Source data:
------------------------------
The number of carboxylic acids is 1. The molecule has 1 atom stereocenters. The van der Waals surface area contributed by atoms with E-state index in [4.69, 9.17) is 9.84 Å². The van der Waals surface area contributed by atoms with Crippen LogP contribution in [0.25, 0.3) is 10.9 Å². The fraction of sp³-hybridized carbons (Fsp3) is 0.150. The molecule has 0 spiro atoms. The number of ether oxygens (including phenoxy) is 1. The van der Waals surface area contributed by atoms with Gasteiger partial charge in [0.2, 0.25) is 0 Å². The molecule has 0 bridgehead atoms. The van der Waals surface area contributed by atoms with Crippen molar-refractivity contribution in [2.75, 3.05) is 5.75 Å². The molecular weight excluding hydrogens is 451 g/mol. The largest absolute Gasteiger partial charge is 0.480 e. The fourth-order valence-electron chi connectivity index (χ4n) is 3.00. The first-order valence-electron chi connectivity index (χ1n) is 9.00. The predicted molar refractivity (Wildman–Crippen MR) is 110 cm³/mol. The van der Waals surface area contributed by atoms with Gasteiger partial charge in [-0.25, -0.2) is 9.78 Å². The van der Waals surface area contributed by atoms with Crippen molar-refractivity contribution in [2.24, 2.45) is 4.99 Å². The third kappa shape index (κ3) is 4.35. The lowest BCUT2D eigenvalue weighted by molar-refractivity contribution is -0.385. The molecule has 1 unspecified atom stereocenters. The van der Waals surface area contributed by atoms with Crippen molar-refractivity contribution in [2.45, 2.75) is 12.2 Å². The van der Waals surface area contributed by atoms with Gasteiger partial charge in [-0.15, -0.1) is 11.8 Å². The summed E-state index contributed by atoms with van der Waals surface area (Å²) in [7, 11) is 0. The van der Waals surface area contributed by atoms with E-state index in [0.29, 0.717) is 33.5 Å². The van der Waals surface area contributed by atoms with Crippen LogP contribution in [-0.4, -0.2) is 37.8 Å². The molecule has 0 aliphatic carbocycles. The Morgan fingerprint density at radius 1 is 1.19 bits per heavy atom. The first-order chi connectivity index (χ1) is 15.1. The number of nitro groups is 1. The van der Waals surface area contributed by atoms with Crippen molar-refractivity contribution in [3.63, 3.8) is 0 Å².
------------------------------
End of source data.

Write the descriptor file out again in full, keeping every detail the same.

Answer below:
The number of carboxylic acids is 1. The molecule has 1 atom stereocenters. The van der Waals surface area contributed by atoms with E-state index in [4.69, 9.17) is 9.84 Å². The van der Waals surface area contributed by atoms with Crippen LogP contribution in [0.25, 0.3) is 10.9 Å². The fraction of sp³-hybridized carbons (Fsp3) is 0.150. The molecule has 0 spiro atoms. The number of ether oxygens (including phenoxy) is 1. The van der Waals surface area contributed by atoms with Gasteiger partial charge in [0.2, 0.25) is 0 Å². The molecule has 0 bridgehead atoms. The van der Waals surface area contributed by atoms with Crippen molar-refractivity contribution in [2.75, 3.05) is 5.75 Å². The molecular weight excluding hydrogens is 451 g/mol. The largest absolute Gasteiger partial charge is 0.480 e. The fourth-order valence-electron chi connectivity index (χ4n) is 3.00. The first-order valence-electron chi connectivity index (χ1n) is 9.00. The predicted molar refractivity (Wildman–Crippen MR) is 110 cm³/mol. The van der Waals surface area contributed by atoms with Gasteiger partial charge in [-0.25, -0.2) is 9.78 Å². The van der Waals surface area contributed by atoms with Crippen molar-refractivity contribution in [2.24, 2.45) is 4.99 Å². The third kappa shape index (κ3) is 4.35. The lowest BCUT2D eigenvalue weighted by molar-refractivity contribution is -0.385. The molecule has 1 unspecified atom stereocenters. The van der Waals surface area contributed by atoms with Crippen molar-refractivity contribution in [2.45, 2.75) is 12.2 Å². The van der Waals surface area contributed by atoms with Gasteiger partial charge in [-0.15, -0.1) is 11.8 Å². The summed E-state index contributed by atoms with van der Waals surface area (Å²) in [7, 11) is 0. The van der Waals surface area contributed by atoms with E-state index in [0.29, 0.717) is 33.5 Å². The van der Waals surface area contributed by atoms with Crippen LogP contribution in [-0.4, -0.2) is 37.8 Å². The molecule has 0 aliphatic carbocycles. The Morgan fingerprint density at radius 1 is 1.19 bits per heavy atom. The first-order chi connectivity index (χ1) is 15.1. The number of nitro groups is 1. The van der Waals surface area contributed by atoms with Crippen molar-refractivity contribution in [3.63, 3.8) is 0 Å².